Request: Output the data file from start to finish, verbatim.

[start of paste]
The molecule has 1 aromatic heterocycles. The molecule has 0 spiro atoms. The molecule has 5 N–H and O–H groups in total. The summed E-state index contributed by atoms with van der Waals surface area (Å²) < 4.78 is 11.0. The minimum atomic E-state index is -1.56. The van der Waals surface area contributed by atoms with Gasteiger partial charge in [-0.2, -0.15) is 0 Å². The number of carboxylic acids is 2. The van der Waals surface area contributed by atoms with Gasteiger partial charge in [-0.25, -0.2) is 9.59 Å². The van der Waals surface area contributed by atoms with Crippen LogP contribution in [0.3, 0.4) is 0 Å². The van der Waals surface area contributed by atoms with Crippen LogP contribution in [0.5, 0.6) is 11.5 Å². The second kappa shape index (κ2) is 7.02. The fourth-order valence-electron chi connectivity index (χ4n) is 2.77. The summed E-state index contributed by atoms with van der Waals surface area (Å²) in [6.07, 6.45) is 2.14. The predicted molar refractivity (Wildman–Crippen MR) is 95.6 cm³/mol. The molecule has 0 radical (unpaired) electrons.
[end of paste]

The molecule has 1 aromatic heterocycles. The molecule has 0 spiro atoms. The molecule has 5 N–H and O–H groups in total. The summed E-state index contributed by atoms with van der Waals surface area (Å²) < 4.78 is 11.0. The minimum atomic E-state index is -1.56. The van der Waals surface area contributed by atoms with Gasteiger partial charge in [-0.2, -0.15) is 0 Å². The number of carboxylic acids is 2. The van der Waals surface area contributed by atoms with Gasteiger partial charge in [-0.25, -0.2) is 9.59 Å². The van der Waals surface area contributed by atoms with Crippen LogP contribution in [0.3, 0.4) is 0 Å². The van der Waals surface area contributed by atoms with Crippen LogP contribution in [0.5, 0.6) is 11.5 Å². The second kappa shape index (κ2) is 7.02. The fourth-order valence-electron chi connectivity index (χ4n) is 2.77. The summed E-state index contributed by atoms with van der Waals surface area (Å²) in [6.07, 6.45) is 2.14. The predicted molar refractivity (Wildman–Crippen MR) is 95.6 cm³/mol. The molecule has 0 radical (unpaired) electrons.